June 25, 1950, means nothing to many Americans today, but next Thursday, June 25, 2020, is the 70th anniversary of the start of the Korean War. It has long been called the “Forgotten War.”
In many circles it is also referred to as “The Forgotten Victory” since it ended July 27, 1953, in a ceasefire. Seventy years later, there still is no treaty. However, the word victory is used by many Americans, including veterans who fought there, because the North Korean and Chinese communists were defeated in South Korea and retreated back from whence they came, roughly north of the 38th parallel.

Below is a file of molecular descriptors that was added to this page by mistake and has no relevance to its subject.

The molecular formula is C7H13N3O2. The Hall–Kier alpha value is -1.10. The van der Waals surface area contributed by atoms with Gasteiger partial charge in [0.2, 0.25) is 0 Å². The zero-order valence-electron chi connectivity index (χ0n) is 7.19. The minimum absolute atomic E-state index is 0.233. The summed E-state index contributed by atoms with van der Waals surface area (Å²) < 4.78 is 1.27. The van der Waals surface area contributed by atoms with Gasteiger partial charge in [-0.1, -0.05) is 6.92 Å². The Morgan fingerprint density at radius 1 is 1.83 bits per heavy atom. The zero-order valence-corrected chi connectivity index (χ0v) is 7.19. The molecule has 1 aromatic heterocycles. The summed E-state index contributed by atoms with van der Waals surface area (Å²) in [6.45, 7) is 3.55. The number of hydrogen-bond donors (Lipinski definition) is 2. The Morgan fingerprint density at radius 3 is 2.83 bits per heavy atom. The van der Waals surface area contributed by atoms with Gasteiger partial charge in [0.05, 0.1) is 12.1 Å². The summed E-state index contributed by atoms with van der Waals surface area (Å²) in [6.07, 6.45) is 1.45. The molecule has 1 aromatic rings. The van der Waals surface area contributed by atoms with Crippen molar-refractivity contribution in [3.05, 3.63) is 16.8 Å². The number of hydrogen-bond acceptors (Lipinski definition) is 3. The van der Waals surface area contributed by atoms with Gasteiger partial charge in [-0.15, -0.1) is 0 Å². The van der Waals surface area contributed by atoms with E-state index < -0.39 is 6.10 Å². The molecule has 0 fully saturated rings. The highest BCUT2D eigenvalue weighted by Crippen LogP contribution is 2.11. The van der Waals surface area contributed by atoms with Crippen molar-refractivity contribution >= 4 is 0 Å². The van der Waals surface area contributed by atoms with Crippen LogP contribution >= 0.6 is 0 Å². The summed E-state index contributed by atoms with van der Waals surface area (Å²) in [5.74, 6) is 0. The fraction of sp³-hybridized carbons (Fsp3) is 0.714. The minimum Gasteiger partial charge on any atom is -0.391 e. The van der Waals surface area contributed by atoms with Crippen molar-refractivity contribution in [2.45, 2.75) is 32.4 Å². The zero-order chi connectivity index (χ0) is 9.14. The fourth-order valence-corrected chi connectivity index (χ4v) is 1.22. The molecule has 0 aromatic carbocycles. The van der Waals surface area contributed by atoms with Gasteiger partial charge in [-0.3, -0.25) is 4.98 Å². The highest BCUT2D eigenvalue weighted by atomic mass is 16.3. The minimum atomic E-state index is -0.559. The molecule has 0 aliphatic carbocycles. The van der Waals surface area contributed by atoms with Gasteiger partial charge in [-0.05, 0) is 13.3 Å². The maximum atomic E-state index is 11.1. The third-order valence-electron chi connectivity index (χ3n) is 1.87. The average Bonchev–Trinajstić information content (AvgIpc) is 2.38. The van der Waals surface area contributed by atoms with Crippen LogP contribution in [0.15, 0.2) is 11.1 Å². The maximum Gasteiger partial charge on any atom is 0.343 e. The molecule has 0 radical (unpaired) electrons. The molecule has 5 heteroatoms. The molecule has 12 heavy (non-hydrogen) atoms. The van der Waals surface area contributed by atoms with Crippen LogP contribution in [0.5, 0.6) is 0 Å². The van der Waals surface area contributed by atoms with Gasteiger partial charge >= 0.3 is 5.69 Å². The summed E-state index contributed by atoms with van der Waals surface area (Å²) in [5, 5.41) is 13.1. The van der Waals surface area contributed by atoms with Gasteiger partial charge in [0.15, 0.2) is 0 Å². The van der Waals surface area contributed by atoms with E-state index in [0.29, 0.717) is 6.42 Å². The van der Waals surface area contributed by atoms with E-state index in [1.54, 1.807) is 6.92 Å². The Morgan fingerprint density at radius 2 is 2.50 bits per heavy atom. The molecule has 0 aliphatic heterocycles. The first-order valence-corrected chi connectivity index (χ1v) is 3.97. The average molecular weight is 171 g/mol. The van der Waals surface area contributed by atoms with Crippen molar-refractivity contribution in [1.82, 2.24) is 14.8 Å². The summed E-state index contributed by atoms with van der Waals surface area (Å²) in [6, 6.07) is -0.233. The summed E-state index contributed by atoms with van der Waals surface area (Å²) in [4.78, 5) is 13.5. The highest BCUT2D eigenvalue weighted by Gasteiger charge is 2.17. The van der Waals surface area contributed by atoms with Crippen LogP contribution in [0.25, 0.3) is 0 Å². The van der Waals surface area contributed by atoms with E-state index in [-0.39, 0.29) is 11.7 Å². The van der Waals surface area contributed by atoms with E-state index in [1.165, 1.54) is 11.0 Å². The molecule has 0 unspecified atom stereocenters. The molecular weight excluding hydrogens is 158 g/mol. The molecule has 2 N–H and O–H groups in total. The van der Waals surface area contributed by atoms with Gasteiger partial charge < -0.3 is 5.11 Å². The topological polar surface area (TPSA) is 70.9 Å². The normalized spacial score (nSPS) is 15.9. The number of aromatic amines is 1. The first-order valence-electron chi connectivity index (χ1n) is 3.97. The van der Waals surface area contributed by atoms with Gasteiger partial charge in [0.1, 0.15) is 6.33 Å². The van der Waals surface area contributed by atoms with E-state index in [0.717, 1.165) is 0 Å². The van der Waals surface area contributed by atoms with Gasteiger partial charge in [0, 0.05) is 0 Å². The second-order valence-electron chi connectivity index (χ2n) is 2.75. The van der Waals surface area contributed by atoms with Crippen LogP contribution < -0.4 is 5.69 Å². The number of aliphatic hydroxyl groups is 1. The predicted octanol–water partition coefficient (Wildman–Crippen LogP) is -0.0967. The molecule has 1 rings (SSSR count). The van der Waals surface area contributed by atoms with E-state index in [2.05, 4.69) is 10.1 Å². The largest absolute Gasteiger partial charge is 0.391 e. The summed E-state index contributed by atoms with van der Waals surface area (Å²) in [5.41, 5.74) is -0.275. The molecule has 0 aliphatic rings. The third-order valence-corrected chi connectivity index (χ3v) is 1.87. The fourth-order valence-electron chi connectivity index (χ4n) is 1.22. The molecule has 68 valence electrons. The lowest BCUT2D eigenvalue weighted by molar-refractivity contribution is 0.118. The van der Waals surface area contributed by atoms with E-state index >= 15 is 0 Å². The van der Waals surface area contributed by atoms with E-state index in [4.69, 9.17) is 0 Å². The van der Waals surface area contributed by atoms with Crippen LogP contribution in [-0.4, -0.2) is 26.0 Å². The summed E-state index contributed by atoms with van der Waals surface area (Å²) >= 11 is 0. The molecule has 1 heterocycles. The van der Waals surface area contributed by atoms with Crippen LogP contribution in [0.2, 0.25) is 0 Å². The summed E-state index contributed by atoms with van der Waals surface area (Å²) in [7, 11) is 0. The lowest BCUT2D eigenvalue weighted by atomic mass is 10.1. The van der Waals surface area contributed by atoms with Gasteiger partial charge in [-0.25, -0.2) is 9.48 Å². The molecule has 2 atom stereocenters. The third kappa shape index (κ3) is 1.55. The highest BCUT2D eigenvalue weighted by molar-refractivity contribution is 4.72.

Much has been written about the rebirth of South Korea as the country has emerged as an economic giant where freedom reigns since the war. There are Korean War experts who say the war laid the foundation for positive change in Korea. The stark contrast with North Korea is remarkable in that regard.
The South Korean people stand out for their deep gratitude to the United States and especially to veterans who served there. That gratitude continues today.
We have heard Korean War veterans say often, “Freedom is not free!” A price has to be paid for freedom. The price is high.
But the progress in South Korea is undeniable.